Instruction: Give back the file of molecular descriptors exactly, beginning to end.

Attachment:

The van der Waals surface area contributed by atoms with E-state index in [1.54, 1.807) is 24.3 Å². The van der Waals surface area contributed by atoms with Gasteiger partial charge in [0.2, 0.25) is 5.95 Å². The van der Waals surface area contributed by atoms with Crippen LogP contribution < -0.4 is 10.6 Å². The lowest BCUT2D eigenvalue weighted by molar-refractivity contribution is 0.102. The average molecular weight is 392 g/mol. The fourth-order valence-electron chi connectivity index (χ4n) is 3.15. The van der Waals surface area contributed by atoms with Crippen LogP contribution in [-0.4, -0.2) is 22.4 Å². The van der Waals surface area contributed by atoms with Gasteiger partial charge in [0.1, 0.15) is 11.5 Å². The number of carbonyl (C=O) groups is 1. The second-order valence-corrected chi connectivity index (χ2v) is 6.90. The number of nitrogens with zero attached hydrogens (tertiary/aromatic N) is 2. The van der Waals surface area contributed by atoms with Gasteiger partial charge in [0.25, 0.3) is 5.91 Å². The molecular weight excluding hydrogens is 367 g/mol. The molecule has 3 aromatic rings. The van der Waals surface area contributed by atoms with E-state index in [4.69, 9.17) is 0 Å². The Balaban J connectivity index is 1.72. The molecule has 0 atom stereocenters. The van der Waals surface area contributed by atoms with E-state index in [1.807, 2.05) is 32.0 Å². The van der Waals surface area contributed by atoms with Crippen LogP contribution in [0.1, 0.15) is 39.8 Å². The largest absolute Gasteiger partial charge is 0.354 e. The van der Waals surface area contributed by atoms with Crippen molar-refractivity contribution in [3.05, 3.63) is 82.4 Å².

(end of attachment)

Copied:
The van der Waals surface area contributed by atoms with E-state index in [1.54, 1.807) is 24.3 Å². The van der Waals surface area contributed by atoms with Gasteiger partial charge in [0.2, 0.25) is 5.95 Å². The van der Waals surface area contributed by atoms with Crippen LogP contribution < -0.4 is 10.6 Å². The lowest BCUT2D eigenvalue weighted by molar-refractivity contribution is 0.102. The average molecular weight is 392 g/mol. The fourth-order valence-electron chi connectivity index (χ4n) is 3.15. The van der Waals surface area contributed by atoms with Crippen LogP contribution in [-0.4, -0.2) is 22.4 Å². The van der Waals surface area contributed by atoms with Gasteiger partial charge in [0.1, 0.15) is 11.5 Å². The number of carbonyl (C=O) groups is 1. The second-order valence-corrected chi connectivity index (χ2v) is 6.90. The number of nitrogens with zero attached hydrogens (tertiary/aromatic N) is 2. The van der Waals surface area contributed by atoms with Gasteiger partial charge in [0.25, 0.3) is 5.91 Å². The molecular weight excluding hydrogens is 367 g/mol. The molecule has 3 aromatic rings. The van der Waals surface area contributed by atoms with E-state index in [4.69, 9.17) is 0 Å². The Balaban J connectivity index is 1.72. The molecule has 0 atom stereocenters. The van der Waals surface area contributed by atoms with E-state index in [1.807, 2.05) is 32.0 Å². The van der Waals surface area contributed by atoms with Crippen LogP contribution in [0.1, 0.15) is 39.8 Å². The largest absolute Gasteiger partial charge is 0.354 e. The van der Waals surface area contributed by atoms with Crippen molar-refractivity contribution in [3.05, 3.63) is 82.4 Å².